Wallis’ Pi

There is a remarkable expression for the number \pi as an infinite product. Starting with definite integral \int\limits_{0}^{\frac{\pi}{2}} \sin^{m}(x)\;dx, m=0,1,2,3,4..., we derive it as follows:

\int\limits_{0}^{\frac{\pi}{2}} \sin^m(x)\;dx

=\int\limits_{0}^{\frac{\pi}{2}}\sin^{m-1}(x)\cdot\sin(x)\;dx

= \int\limits_{0}^{\frac{\pi}{2}} \sin^{m-1}(x)\cdot(-\cos(x))'\;dx

By \int\limits_{a}^{b} u\cdot v'\;dx = u\cdot  v \bigg|_{b}^{a}- \int\limits_{b}^{a} u' \cdot v\;dx,

= \sin^{m-1}(x)\cdot(-\cos(x))\bigg|_{0}^{\frac{\pi}{2}} - \int\limits_{0}^{\frac{\pi}{2}}(\sin^{m-1}(x))'\cdot(-\cos(x))\;dx

= 0 - \int\limits_{0}^{\frac{\pi}{2}}(m-1)\sin^{m-2}(x)\cos(x)\cdot(-\cos(x))\;dx

= +\int\limits_{0}^{\frac{\pi}{2}}(m-1)\sin^{m-2}(x)\cdot\cos^2(x)\;dx

\overset{\cos^2(x) = 1-\sin^2(x)}{=}\int\limits_{0}^{\frac{\pi}{2}}(m-1)\sin^{m-2}(x)\cdot (1-\sin^{2}(x))\;dx

= \int\limits_{0}^{\frac{\pi}{2}}(m-1)\sin^{m-2}(x) - (m-1)\sin^{m}(x)\;dx

= (1-m)\int\limits_{0}^{\frac{\pi}{2}}\sin^{m}(x)\;dx + (m-1)\int\limits_{0}^{\frac{\pi}{2}}\sin^{m}(x)\;dx.

That is,

m\int\limits_{0}^{\frac{\pi}{2}}\sin^{m}(x)\;dx = (m-1)\int\limits_{0}^{\frac{\pi}{2}}\sin^{m-2}(x)\;dx.

And so,

\int\limits_{0}^{\frac{\pi}{2}}\sin^{m}(x) \; dx= \frac{m-1}{m}\int\limits_{0}^{\frac{\pi}{2}}\sin^{m-2}(x)\;dx.\quad\quad\quad(1)

By repeated application of (1) we have the following values for I_{m} = \int\limits_{0}^{\frac{\pi}{2}} \sin^{m}(x)\;dx:

For even m,

I_{2n} =  \left(\prod\limits_{k=0}^{n-1}\frac{2n-2k-1}{2n-2k}\right)I_0\overset{I_0 =  \int\limits_{0}^{\frac{\pi}{2}}\;dx = \frac{\pi}{2}}{\implies}I_{2n}= \left(\prod\limits_{k=0}^{n-1}\frac{2n-2k-1}{2n-2k}\right)\cdot \frac{\pi}{2}.

Similarly, for odd m,

I_{2n+1} = \left(\prod\limits_{k=0}^{n-1}\frac{2n+1-2k-1}{2n+1-2k}\right)\cdot I_{1}\overset{I_1 = \int\limits_{0}^{\frac{\pi}{2}}\sin^{1}(x)\;dx = 1}{\implies} I_{2n+1}= \prod\limits_{k=0}^{n-1}\frac{2n-2k}{2n-2k+1}.

i.e.,

I_{2n} = \frac{2n-1}{2n}\cdot\frac{2n-3}{2n-2}\cdot\frac{2n-5}{2n-4}\cdot\frac{2n-7}{2n-6}\cdot...\cdot\frac{5}{6}\cdot\frac{3}{4}\cdot\frac{1}{2}\cdot\frac{\pi}{2}\quad\quad\quad(2)

I_{2n+1} =\frac{2n}{2n+1}\cdot\frac{2n-2}{2n-1}\cdot\frac{2n-4}{2n-3}\cdot\frac{2n-6}{2n-5}\cdot ...\cdot\frac{6}{7}\cdot\frac{4}{5}\cdot\frac{2}{3}\quad\quad\quad\quad\quad(3)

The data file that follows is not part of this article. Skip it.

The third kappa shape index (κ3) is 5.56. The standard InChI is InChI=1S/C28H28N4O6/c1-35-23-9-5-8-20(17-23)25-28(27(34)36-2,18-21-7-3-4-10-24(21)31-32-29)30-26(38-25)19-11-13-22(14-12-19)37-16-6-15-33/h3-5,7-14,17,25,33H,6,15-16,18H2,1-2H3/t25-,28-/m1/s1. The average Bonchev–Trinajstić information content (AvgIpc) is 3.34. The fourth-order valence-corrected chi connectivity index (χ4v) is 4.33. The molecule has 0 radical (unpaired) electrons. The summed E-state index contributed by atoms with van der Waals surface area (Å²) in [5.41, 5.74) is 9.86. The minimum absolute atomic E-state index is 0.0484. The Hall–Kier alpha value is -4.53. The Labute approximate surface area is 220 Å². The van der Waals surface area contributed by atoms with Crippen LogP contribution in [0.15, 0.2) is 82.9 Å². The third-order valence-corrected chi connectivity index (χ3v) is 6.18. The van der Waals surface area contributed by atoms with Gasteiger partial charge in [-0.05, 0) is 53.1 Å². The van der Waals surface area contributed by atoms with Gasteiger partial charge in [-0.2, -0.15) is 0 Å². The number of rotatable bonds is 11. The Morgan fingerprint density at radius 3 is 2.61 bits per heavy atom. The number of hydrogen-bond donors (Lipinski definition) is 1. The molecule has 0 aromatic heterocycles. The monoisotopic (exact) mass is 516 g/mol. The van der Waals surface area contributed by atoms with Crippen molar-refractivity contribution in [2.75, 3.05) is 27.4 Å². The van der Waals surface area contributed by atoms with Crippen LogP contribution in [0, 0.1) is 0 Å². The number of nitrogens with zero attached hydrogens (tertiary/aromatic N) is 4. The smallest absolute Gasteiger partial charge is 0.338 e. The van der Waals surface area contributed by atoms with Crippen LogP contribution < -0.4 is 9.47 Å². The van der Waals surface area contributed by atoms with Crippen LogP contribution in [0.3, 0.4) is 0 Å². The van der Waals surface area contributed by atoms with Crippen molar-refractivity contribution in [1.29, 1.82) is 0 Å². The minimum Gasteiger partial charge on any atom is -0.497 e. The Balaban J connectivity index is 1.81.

Since for 0<x<\frac{\pi}{2}, 0< \sin(x) < 1, we have \sin^{2n-1}(x) > \sin^{2n}(x) > \sin^{2n+1}(x). It means

\int\limits_{0}^{\frac{\pi}{2}}\sin^{2n-1}(x) > \int\limits_{0}^{\frac{\pi}{2}}\sin^{2n}(x)\;dx > \int\limits_{0}^{\frac{\pi}{2}}\sin^{2n+1}(x)\;dx>0

or,

I_{2n-1} > I_{2n} > I_{2n+1}>0.

Hence,

\frac{I_{2n-1}}{I_{2n+1}}>\frac{I_{2n}}{I_{2n+1}} > 1.\quad\quad\quad(4)

Moreover, we have

I_{2n+1} \overset{(1)}{=} \frac{(2n+1)-1}{2n+1}I_{(2n+1)-2} = \frac{2n}{2n+1} I_{2n-1},

so that

\frac{I_{2n-1}}{I_{2n+1}} = \frac{2n+1}{2n}.\quad\quad\quad(5)

And,

\frac{I_{2n}}{I_{2n+1}} \overset{(2), (3)}{=} \frac{(2n+1)\cdot(2n-1)^2\cdot (2n-3)^2...7^2\cdot 5^2\cdot 3^2}{(2n)^2\cdot (2n-2)^2\cdot (2n-4)^2\cdot ...\cdot 6^2\cdot 4^2\cdot 2^2}\cdot \frac{\pi}{2}

= \frac{(2n)^2\cdot (2n-1)^2\cdot (2n-2)^2\cdot (2n-3)^2\cdot (2n-4)^2\cdot...\cdot 7^2\cdot 6^2\cdot 5^2\cdot 4^2\cdot 3^2\cdot 2^2}{(2n)^4(2n-2)^4\cdot (2n-4)^4...6^4\cdot 4^4\cdot 2^4}\cdot (2n+1)\cdot\frac{\pi}{2}

= \frac{\left((2n)\cdot (2n-1)\cdot (2n-2)\cdot (2n-3)\cdot (2n-4)\cdot...\cdot 7\cdot 6\cdot 5\cdot 4\cdot 3\cdot 2\right)^2}{(2^4\cdot n^4)\cdot (2^4\cdot(n-1)^4) \cdot (2^4\cdot (n-2)^4)\cdot...\cdot (2^4\cdot 3^4)\cdot (2^4\cdot 2^4)\cdot 2^4}\cdot (2n+1)\cdot\frac{\pi}{2}

= \frac{((2n)!)^2}{\underbrace{2^4\cdot 2^4\cdot ...\cdot 2^4}_{n 2^4s}\cdot (n\cdot(n-1)\cdot(n-2)\cdot ...\cdot 3\cdot 2\cdot 1)^4}(2n+1)\cdot\frac{\pi}{2}

= \frac{((2n)!)^2\cdot (2n+1)}{2^{4n}\cdot(n!)^4}\cdot \frac{\pi}{2}

gives

\frac{I_{2n}}{I_{2n+1}} = \frac{((2n)!)^2(2n+1)}{2^{4n}(n!)^4}\cdot\frac{\pi}{2}.\quad\quad\quad(6)

Substituting (5) and (6) into (4) yields

\frac{2n+1}{2n} >\frac{((2n)!)^2(2n+1)}{2^{4n}(n!)^4}\cdot\frac{\pi}{2}>1,

Since \lim\limits_{n \rightarrow \infty} \frac{2n+1}{2n} = 1, \lim\limits_{n \rightarrow \infty}1 = 1, by Squeeze Theorem for Sequences,

\lim\limits_{n \rightarrow \infty}\frac{((2n)!)^4(2n+1)}{2^{4n}(n!)^4} \cdot \frac{\pi}{2}= 1\implies \lim\limits_{n \rightarrow \infty}\frac{((2n)!)^2(2n+1)}{2^{4n}(n!)^4}=\frac{2}{\pi}.

Consequently,

\lim\limits_{n \rightarrow \infty} \frac{2^{4n}(n!)^4}{((2n)!)^2(2n+1)}= \frac{\pi}{2},

i.e.,

\pi = 2\cdot\lim\limits_{n \rightarrow \infty}\frac{2^{4n}(n!)^4}{((2n)!)^2(2n+1)}.

This is Wallis’ product representation for \pi, named after John Wallis who discovered it in 1665.


Maxima knows Wallis’ Pi:

Fig. 1

So does Mathematica:

Fig. 2

Its convergence to \pi is illustrated in Fig. 3:

Fig. 3

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